Scent and Memory: What You Need to Know

The correlation between scent and memory has been proven time and again. But can sleeping with scents decrease the chance of dementia?
Scent and memory; woman smelling a flower

You know that feeling: you get a whiff of a familiar scent, and it whisks you straight back to a specific moment when your mind’s eye can still see what was happening. But, it turns out, scent can do so much more for our brains, even while we’re sleeping. Here’s the scoop on how strong scents might be a potential treatment for dementia – and how it can benefit you. 

Disclosure: this post on strong scents while sleeping and dementia is to give you the details on adding fragrance to your sleeping area. It’s for informational purposes only, so any questions or concerns should be discussed with your doctor.

Taking You Back

Candy corn; halloween candy

Every time Halloween night would roll around, I’d stick my face into my daughter’s large bag of candy and immediately be transported back to the time when plastic costumes with a tie in the back and hard face masks depicting the latest cartoon characters were all the rage in the 1970s. I distinctly remember that scent: chocolate mixed with red licorice and gumballs. Honestly, just writing this makes me able to almost smell it. 

Called the Proust effect, it’s actually an odor-linked memory that we have. Perfume, baking, and cooking scents can do the same thing as my Halloween candy bag. It’s also called “scent nostalgia,” an intensely vivid and emotional memory. Of our five individual senses, the olfactory sense, or sense of smell, is the only one connected to our brain’s memory circuits. 

While we have corrections for our other senses, including corrective lenses for poor vision and hearing aids for those who have difficulty making out words and noise, very little has been done to help with a loss of smell. 

First, What Is Dementia?

Puzzles to prevent dementia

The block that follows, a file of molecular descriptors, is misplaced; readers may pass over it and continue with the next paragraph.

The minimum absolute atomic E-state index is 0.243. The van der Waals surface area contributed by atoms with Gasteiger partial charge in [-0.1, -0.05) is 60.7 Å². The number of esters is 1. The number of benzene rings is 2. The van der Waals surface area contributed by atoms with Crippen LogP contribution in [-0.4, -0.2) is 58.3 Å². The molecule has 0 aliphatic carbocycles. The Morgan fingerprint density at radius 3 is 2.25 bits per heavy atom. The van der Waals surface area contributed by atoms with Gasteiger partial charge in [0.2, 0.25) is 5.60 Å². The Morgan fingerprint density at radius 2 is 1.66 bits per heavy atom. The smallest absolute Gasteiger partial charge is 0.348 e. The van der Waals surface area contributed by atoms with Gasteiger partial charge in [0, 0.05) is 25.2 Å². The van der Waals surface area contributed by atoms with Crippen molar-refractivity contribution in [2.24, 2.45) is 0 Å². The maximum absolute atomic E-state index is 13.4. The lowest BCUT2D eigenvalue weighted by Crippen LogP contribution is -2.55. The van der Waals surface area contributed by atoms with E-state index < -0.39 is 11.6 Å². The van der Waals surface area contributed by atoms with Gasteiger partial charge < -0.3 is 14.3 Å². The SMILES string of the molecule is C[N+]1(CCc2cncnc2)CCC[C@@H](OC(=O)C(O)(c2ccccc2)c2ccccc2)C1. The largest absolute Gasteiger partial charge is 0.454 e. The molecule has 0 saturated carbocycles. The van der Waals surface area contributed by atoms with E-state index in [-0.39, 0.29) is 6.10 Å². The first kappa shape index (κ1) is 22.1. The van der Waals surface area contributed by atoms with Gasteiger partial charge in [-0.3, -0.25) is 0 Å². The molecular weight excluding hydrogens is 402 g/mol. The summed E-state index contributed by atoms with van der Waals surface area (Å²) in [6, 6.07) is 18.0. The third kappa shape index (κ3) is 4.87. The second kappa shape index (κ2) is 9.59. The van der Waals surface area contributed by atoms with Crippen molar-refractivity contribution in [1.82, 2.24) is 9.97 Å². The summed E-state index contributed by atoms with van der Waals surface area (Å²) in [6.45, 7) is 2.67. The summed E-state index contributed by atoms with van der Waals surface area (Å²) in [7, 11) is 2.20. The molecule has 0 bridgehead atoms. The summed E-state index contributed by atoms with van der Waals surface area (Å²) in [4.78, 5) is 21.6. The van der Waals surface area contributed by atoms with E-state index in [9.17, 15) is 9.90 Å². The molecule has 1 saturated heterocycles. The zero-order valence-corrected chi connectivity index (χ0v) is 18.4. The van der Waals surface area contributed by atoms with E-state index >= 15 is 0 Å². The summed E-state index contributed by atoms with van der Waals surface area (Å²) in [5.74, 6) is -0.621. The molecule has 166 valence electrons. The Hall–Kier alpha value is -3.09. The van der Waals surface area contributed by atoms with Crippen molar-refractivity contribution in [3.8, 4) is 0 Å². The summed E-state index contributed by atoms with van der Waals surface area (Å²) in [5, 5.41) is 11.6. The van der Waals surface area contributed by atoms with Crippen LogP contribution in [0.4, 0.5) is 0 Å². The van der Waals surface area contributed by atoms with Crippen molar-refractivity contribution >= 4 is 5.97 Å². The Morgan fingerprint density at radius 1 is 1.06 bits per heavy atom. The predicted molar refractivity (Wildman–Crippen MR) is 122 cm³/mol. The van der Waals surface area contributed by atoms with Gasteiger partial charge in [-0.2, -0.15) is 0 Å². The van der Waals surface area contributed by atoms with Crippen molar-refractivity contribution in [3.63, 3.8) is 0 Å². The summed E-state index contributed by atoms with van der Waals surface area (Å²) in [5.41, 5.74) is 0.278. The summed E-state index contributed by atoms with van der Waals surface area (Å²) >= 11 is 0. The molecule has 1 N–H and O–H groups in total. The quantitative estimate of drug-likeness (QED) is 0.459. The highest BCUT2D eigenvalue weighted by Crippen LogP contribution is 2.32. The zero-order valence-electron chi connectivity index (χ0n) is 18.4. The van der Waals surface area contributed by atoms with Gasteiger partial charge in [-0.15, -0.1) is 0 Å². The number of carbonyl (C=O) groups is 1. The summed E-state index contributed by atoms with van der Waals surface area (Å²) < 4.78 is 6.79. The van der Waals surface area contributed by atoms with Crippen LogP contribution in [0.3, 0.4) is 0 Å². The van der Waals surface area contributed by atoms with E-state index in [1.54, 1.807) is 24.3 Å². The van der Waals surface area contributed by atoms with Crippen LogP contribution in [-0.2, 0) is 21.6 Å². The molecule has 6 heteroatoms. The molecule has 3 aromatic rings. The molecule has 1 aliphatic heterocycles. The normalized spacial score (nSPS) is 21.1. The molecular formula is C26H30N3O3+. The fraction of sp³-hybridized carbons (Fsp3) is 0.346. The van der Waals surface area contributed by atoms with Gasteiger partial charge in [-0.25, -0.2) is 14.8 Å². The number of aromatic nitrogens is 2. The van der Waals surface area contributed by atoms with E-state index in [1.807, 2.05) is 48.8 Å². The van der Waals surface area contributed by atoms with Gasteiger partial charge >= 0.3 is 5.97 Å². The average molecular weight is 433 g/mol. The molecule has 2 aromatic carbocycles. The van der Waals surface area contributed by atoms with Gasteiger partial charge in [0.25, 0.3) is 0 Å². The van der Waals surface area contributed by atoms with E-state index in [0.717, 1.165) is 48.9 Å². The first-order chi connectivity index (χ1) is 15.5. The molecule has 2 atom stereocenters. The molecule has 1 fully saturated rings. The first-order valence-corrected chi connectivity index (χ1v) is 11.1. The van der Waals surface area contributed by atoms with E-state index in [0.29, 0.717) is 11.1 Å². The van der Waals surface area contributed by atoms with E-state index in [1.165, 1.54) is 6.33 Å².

Before I delve into the promising study, here’s a quick recap of dementia so you’re up to speed. In its true definition, dementia is “a condition characterized by progressive or persistent loss of intellectual functioning, especially with impairment of memory and abstract thinking, and often with personality change, resulting from organic disease of the brain.” In a tell-it-to-me-like-I’m-five definition, it’s the loss of thinking, remembering, and reasoning, so much so that it interferes with a person’s daily life and can put them in serious danger.

Alzheimer’s Disease is the leading cause of dementia, followed by vascular dementia caused by microscopic bleeding and blood vessel blockages in the brain. Once diagnosed with Alzheimer’s, the life expectancy is only 8-10 years, sadly. Dementia is not passed down by heredity happily, and most symptoms begin appearing when someone is 65 or older. 

Several symptoms can be seen as precursors to Alzheimer’s Disease, the major one being mild cognitive impairment. But one to note for this article is the loss of smell. The inability to identify scents, including soap, leather, strawberry, lilac, and lemon (among others), were the best predictors for diagnosing someone with a neurodegenerative disease. 

Sleeping with Scent

Scents while sleeping; humidifier; better rest

After reading about this fascinating study regarding strong scents while we sleep, I had to share, as it’s definitely worth giving it a go. In a nutshell, scientists at the University of California, Irvine’s (UCI) Centre for Neurobiology of Learning and Memory compiled a panel of men and women aged 60 to 85 years old. Each was given a scent diffuser and seven different single-scent natural oils. The scents used were eucalyptus, lavender, lemon, orange, peppermint, rose, and rosemary. 

Split into two groups, one group was given the full-strength scent cartridges, the other group much less intense ones. Before each participant went to sleep, they chose one of the seven cartridges, and the diffuser released the scent for two hours each night. 

Here’s the amazing part: those who were given the full-strength natural oil cartridges showed a 226% increase in cognitive performance! Rarely do I write with an exclamation mark, but that sentence deserved one. Additionally, the participants with the full-strength oils also noted that they slept better. 

Word list tests, including the Rey Auditory Verbal Learning Test, were used to evaluate the group members’ memories, and brain imaging of the left uncinate fasciculus showed better integrity in this particular brain pathway. 

Previously, a scientific study found that “exposing people with moderate dementia to up to 40 different odors twice a day over a period of time boosted their memories and language skills, eased depression, and improved their olfactory capacities.” 

What This Means for Us

Speaking simply, using and smelling strong scents while we sleep could deter dementia. Even using a diffuser with natural oil can be a non-invasive way to boost our brain’s cognitive functioning. If you’re planning on upping your sleep game, make sure you use all-natural diffuser oils in strong scents to give your brain the best boost possible. 

Read Next:

Scent of a Woman

How to Improve Memory, Increase Intelligence, and Ensure Brain Health

How to Boost Your Memory


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